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Dabney, Charles William

by Maurice M. Bursey, 1986

19 June 1855–15 June 1945

A photograph of Dr. Charles William Dabney published in 1904. Image from the Internet Archive.Charles William Dabney, chemist and educator, was born at Hampden-Sydney, Va., the son of Margaretta Lavinia Morrison and Robert Lewis Dabney, conservative Presbyterian theologian, professor at Union Seminary and the University of Texas, and Stonewall Jackson's chief of staff and biographer. He earned a B.A. at Hampden-Sydney in 1873, taught private school in Buckingham County for a year, and then entered the University of Virginia. There he studied chemistry under John William Mallet, choosing that subject to be of most use in rebuilding the wasted South. He was professor at Emory and Henry College in 1877–78. After graduate studies in chemistry at Berlin under August Wilhelm von Hofmann and at Göttingen under Friedrich Wöhler and Hans Hübner, he received the Ph.D. from Göttingen in 1880.

Dabney went to North Carolina as state chemist and director of the North Carolina Agricultural Experiment Station when The University of North Carolina at Chapel Hill was the seat of these offices, taught briefly in the university, and began scientific investigations of soils, fertilizers, and crops. In 1881 the isolation of Chapel Hill led him to move the Agricultural Experiment Station to Raleigh, where he established the experimental farm. His analyses produced the first discovery of new deposits of phosphate in eastern North Carolina and of tin at Kings Mountain and lithia at Lincolnton. In 1884 he was a founder of the Association of Official Agricultural (now Analytical) Chemists. Striking a lifelong theme of his interests, Dabney was among the leaders of the Watauga Club movement to develop a state school of practical arts. With Augustus Leazar, he wrote the bill that led to the founding in 1887 of the Agricultural and Mechanic College of North Carolina at Raleigh. His desk, on which the bill had been written, was presented to the college in 1952.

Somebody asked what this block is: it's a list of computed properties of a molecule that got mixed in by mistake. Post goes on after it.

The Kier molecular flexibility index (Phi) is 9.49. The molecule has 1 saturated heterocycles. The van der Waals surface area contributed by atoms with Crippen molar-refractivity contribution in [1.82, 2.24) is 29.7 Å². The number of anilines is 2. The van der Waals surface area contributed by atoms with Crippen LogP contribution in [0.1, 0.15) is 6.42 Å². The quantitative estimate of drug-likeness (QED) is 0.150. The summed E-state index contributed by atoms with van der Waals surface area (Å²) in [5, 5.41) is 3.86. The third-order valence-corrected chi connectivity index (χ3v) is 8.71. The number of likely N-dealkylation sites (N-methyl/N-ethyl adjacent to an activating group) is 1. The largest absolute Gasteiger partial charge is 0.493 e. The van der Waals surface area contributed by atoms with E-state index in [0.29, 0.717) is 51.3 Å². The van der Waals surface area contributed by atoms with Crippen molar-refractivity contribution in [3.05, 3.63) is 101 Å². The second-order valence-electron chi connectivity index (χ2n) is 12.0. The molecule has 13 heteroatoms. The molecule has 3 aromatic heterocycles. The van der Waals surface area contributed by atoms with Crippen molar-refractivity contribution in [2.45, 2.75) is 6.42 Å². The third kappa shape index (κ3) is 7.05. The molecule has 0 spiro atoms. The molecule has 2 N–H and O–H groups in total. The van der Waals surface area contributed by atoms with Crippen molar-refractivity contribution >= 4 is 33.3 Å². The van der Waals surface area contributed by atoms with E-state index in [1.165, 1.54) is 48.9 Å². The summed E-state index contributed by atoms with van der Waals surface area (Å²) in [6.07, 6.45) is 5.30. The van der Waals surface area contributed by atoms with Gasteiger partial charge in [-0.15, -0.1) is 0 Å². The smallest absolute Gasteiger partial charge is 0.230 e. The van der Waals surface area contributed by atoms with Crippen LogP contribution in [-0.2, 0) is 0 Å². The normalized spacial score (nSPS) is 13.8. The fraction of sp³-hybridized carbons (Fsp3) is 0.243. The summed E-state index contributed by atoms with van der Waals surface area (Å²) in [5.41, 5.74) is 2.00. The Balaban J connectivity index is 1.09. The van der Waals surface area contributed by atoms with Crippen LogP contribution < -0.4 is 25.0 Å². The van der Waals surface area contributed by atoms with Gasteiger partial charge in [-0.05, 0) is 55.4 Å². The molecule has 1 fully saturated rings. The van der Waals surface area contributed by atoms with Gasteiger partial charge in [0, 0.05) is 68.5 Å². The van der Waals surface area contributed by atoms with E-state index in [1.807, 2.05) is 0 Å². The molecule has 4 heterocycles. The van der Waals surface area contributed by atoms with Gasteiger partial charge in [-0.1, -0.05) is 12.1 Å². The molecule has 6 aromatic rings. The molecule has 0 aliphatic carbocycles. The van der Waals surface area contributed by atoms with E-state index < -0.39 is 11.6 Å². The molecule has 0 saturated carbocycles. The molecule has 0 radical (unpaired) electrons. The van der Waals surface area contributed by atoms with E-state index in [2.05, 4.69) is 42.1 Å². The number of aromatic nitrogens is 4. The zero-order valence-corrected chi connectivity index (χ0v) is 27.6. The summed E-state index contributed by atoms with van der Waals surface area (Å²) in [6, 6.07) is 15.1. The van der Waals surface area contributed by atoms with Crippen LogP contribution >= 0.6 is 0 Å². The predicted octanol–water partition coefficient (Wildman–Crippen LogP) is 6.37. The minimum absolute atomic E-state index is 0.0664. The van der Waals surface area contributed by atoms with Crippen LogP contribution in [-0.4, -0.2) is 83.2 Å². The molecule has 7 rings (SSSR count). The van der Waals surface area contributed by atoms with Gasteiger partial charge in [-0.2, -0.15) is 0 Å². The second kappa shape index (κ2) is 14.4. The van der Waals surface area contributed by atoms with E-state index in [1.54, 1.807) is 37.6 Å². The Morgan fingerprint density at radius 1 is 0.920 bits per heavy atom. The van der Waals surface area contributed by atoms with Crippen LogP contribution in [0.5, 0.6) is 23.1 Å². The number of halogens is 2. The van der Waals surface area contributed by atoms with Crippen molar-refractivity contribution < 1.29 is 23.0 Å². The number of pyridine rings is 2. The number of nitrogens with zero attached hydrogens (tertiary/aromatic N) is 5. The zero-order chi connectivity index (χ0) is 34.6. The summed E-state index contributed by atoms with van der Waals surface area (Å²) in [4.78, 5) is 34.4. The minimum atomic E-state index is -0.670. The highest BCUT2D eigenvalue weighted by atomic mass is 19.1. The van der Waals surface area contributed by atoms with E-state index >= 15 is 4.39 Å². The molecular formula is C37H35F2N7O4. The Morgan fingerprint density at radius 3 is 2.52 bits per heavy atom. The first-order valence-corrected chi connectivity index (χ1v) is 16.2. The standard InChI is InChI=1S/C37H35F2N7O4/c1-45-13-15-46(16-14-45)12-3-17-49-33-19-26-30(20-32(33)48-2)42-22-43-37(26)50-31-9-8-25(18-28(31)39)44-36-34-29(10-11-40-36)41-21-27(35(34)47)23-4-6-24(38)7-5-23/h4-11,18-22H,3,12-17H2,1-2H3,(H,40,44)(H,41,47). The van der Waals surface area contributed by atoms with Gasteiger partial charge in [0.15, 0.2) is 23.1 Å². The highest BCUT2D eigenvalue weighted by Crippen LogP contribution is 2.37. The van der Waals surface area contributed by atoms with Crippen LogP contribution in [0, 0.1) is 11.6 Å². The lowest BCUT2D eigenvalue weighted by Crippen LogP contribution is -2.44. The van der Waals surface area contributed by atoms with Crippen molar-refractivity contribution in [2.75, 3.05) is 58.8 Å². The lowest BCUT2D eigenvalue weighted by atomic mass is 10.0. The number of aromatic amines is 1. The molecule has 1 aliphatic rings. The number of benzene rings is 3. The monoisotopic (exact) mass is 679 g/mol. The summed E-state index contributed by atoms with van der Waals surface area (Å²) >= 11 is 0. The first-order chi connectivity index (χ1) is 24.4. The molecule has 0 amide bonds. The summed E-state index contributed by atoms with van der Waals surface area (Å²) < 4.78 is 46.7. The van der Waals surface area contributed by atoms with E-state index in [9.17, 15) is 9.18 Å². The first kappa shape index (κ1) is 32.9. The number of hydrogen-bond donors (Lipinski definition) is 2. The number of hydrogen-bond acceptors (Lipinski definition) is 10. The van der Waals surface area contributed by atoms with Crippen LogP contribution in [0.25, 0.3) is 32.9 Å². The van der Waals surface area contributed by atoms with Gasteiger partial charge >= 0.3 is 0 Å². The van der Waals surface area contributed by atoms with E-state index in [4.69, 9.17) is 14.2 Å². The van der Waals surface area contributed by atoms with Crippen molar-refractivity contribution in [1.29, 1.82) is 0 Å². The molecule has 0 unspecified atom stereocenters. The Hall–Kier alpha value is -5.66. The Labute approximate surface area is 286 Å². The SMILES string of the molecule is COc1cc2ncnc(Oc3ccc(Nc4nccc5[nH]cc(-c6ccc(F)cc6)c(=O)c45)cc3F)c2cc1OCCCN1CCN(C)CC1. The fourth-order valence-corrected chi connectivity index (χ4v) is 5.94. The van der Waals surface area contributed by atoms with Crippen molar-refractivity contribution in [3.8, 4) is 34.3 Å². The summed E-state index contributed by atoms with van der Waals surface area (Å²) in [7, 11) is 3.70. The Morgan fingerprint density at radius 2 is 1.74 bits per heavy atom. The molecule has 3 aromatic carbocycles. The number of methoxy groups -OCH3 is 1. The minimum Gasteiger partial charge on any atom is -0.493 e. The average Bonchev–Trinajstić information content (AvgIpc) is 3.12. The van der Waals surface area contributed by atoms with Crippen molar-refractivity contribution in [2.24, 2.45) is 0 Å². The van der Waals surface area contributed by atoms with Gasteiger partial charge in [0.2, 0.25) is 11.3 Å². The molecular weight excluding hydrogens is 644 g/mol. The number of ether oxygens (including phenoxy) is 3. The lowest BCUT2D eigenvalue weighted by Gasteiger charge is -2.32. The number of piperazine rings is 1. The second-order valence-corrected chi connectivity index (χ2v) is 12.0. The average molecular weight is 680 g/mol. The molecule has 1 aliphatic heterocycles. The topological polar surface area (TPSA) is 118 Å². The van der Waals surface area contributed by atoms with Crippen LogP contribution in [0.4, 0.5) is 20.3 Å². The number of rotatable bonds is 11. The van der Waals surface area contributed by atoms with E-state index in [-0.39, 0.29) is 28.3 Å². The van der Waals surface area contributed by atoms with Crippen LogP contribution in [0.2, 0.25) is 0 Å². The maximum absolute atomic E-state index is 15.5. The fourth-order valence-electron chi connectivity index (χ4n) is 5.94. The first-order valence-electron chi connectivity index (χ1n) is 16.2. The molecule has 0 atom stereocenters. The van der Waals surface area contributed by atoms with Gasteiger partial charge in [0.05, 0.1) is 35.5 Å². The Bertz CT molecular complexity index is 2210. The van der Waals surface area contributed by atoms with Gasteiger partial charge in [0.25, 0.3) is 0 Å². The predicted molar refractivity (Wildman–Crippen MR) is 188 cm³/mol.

In 1887 he became president of the University of Tennessee and, for a few years, director of its agricultural experiment station. As president he relaxed the rules on military dress and required attendance, replaced 80 percent of the faculty, raised admissions standards, opened the university to women (1893), and established a law department, teacher training, and industrial education. In 1894 he took a leave of absence to serve as assistant secretary of agriculture in Grover Cleveland's second administration, in part to deflect a perceived plan of Julius Sterling Morton to discontinue federal funding for land grant institutions. There he established the Bureau of Soils, the Division of Agrostology, and the Dairy Division. To answer the low supply of personnel available to the department, he recommended that the department itself train scientists. He also changed the format of the department's Annual Report to that of the Department of Agriculture Yearbook, which remains useful to farmers and others today. He promoted the establishment of a national department of science and a national university, which took form as George Washington University. Hoping to retain him in Washington, President McKinley's administration in 1896–97 created for him the nonpolitical post of director of the scientific bureaus at the Department of Agriculture. But Dabney turned it down and returned to Knoxville in 1898.

After resuming his position at the University of Tennessee, he proposed a Conference for Education in the South through the creation of the Southern Education Board, to build support for free public education. From 1901 to 1903 he directed the board's Bureau of Information and Advice on Legislation and School Organization. In 1902 he established the Summer School of the South, providing training at the university for large numbers of teachers from throughout the region. When he left Knoxville in 1904, the University of Tennessee had the largest academic department of any institution of its class in the South.